Editor’s Note

I was never much of an athlete. I used to think my problem was talent, but what I really lacked was commitment. I’d have been better at sports if I’d …

Illustration by Jeannie Phan
Illustration by Jeannie Phan

I was never much of an athlete. I used to think my problem was talent, but what I really lacked was commitment. I’d have been better at sports if I’d been willing to practise. Today, there are probably tests—like the one in which a child is asked to choose between having one marshmallow now, or two in fifteen minutes—that can identify this tendency early on. And, come to think of it, that’s what I disliked about practising: the delayed gratification. In any case, while I loved sports, I never played them well. My game of choice was hockey, this being Canada. But whether it was house league at fourteen or old-timers at forty-four, I was never more than a dilettante—not so much playing the game as pretending to.

I was better at baseball, as I discovered in the ’70s when I joined the Toronto Men’s Press League. They called it softball, but it wasn’t: the pitchers threw fastballs, curves, and changeups. Some of them—I’m thinking, in particular, of Martin Goodman, the Toronto Star’s intense editor-in-chief—were intimidating. Still, I got by. I made errors in the field, but not too many. It was the same at the plate: I struck out, but not too often. At the end of one season (Maclean’s sponsored us that year), a teammate presented me with a stats sheet showing I’d managed seven hits in twenty-one at-bats, for a .333 average. Not bad.

Still, my enthusiasm exceeded my skill—never a good thing, and, in my case, more than a little troublesome. One Saturday, our first baseman didn’t show up, and I was asked to take his place. The game was close, and in the final inning the other team had runners in scoring position. I anticipated a bunt, so I crept in toward home. Had I more experience, I would have noticed that the batter was left-handed, and if he were to swing, rather than bunt, there was a chance he’d drive the ball right at me. And sure enough, he did, breaking my nose, which still tilts slightly to one side. The guy who was playing second complains to this day that he didn’t get the recognition he deserved for catching the ball off my face, and making a double play.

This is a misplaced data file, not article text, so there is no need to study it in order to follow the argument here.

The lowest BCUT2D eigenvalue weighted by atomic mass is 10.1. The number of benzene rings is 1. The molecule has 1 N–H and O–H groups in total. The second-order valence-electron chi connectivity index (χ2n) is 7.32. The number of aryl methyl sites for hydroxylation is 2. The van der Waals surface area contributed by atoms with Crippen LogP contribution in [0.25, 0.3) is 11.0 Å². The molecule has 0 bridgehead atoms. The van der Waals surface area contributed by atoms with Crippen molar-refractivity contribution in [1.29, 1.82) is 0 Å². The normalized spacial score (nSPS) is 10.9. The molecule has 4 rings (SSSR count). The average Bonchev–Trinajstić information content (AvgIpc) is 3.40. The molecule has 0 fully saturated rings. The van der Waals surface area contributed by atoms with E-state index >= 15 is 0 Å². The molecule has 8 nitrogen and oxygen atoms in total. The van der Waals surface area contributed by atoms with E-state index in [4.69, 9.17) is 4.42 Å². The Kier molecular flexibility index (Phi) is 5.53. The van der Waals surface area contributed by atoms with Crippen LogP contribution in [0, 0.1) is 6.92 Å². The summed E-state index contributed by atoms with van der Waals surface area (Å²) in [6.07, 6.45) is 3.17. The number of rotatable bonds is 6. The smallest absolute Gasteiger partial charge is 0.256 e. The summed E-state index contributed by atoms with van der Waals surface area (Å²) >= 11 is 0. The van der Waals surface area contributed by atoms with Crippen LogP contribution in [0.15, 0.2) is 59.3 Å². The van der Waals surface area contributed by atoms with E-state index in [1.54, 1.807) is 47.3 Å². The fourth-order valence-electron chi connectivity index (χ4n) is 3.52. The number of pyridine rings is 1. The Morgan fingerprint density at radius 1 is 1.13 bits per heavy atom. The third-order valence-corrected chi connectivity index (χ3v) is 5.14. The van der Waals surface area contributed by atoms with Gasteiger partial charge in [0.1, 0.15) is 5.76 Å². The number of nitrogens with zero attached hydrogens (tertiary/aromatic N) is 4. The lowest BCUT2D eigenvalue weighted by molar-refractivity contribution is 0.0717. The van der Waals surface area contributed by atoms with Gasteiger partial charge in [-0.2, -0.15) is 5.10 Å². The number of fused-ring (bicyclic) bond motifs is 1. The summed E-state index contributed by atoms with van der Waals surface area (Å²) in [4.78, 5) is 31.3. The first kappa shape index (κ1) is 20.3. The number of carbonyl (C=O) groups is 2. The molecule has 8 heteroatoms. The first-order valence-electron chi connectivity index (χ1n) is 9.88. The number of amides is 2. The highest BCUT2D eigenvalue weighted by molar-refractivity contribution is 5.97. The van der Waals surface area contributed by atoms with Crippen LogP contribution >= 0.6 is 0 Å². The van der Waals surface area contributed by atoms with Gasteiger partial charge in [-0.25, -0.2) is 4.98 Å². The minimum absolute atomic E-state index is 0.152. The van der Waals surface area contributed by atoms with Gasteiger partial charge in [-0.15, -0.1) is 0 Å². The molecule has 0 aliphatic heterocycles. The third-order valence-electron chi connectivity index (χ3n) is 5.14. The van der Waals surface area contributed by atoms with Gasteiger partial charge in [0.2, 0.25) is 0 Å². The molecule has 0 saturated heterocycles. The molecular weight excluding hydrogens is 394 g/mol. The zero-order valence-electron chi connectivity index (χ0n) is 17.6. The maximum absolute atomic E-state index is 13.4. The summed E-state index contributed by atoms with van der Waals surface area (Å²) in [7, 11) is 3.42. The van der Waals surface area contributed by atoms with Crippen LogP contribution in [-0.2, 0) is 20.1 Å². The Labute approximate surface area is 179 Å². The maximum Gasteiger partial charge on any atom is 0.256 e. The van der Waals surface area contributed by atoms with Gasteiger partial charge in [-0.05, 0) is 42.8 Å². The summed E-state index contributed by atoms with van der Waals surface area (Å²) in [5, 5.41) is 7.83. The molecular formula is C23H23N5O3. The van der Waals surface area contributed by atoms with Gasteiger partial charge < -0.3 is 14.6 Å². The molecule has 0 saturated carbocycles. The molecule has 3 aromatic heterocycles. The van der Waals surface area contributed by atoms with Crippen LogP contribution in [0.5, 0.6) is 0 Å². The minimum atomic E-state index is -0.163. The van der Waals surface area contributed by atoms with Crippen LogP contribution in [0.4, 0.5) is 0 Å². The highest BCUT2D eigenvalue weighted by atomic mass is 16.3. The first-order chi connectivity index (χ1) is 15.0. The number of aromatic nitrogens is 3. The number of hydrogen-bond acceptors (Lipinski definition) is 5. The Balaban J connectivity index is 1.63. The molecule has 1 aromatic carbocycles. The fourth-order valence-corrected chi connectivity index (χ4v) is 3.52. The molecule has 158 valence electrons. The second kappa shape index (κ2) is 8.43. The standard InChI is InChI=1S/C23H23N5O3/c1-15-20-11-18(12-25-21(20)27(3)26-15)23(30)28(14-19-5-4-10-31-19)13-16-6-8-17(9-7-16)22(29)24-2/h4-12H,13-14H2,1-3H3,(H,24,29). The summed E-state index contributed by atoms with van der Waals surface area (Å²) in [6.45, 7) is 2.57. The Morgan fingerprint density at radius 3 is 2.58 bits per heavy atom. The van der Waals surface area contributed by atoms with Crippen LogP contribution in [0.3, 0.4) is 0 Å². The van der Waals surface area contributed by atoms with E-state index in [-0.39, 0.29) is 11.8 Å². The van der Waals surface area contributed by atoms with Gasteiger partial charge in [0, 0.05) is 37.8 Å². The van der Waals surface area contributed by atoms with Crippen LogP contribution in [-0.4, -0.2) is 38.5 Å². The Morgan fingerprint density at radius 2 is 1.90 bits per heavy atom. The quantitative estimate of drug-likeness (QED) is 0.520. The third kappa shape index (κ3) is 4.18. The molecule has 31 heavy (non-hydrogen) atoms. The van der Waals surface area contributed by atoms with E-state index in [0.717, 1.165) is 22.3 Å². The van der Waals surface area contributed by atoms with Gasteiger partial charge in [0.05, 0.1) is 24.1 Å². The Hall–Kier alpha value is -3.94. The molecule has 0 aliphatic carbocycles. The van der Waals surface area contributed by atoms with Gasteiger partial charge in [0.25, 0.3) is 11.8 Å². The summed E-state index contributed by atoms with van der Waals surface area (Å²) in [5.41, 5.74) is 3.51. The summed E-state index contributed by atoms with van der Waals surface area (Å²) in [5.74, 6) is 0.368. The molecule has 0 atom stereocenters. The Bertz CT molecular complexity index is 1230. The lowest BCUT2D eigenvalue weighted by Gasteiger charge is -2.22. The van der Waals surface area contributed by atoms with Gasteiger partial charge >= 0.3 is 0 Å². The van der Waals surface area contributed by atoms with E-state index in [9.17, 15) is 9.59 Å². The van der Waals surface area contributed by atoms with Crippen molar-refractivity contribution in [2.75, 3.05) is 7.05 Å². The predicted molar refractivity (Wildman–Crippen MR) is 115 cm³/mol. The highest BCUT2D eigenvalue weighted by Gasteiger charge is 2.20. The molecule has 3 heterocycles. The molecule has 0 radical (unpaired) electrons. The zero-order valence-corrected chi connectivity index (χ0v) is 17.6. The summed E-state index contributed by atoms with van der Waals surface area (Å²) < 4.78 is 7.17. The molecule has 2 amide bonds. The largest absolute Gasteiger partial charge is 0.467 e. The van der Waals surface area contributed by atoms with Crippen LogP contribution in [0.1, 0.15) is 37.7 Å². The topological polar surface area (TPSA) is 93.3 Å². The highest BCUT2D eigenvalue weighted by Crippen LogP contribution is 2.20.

I’ve spent a lot of time in emergency rooms, my injuries more numerous than serious and surprisingly multidisciplinary. It has never seemed to matter the sport. A year ago, I missed the first half of a dinner party getting stitched up after tearing my palm playing volleyball—volleyball!—on the hosts’ lawn. (They’ve decided we should stick to badminton from now on.) So this moment—the end of my career as an overzealous, underachieving athlete—has been a long time coming, and it probably explains why my interest in watching games, rather than participating in them, is at a lifetime high. Twenty-five years ago, baseball and hockey were the only sports I followed. Now, I sometimes find myself tuning in to sports I hardly knew existed. Competitive darts?

My spectating is bipolar. If I’m unallied, I’m someone who respects athletic excellence, savours the drama inherent in competition, and admires the beauty of the human form—someone who cares more about the quality of the game than who wins. But when I’m emotionally invested, as I am when I watch the Maple Leafs and Blue Jays, I’m irrational—someone who doesn’t care that the “home team” is composed almost entirely of players from elsewhere; someone desperate for victory, however achieved; someone unaccountably loyal, even when the contest ends in disappointment (as it so often does in Toronto); someone who knows he’s addicted, but is helpless to do anything about it. In other words, a hapless fan.

Skeptics would say it’s all a waste of time, and I’ll concede that baseball isn’t Shakespeare. Yet I’ll also argue that its unscripted narratives, like those of other games, are often Shakespearean. Did the Bard like sports? We don’t know, although his plays make mention of almost fifty of them. But as a student of human nature nonpareil, he would have understood that there’s much to be learned from what takes place on the playing field, where, as in any theatre of battle, men and women are revealed to each other—and to themselves.

This appeared in the September 2014 issue.

John Macfarlane
John Macfarlane is the editor and co-publisher of The Walrus.

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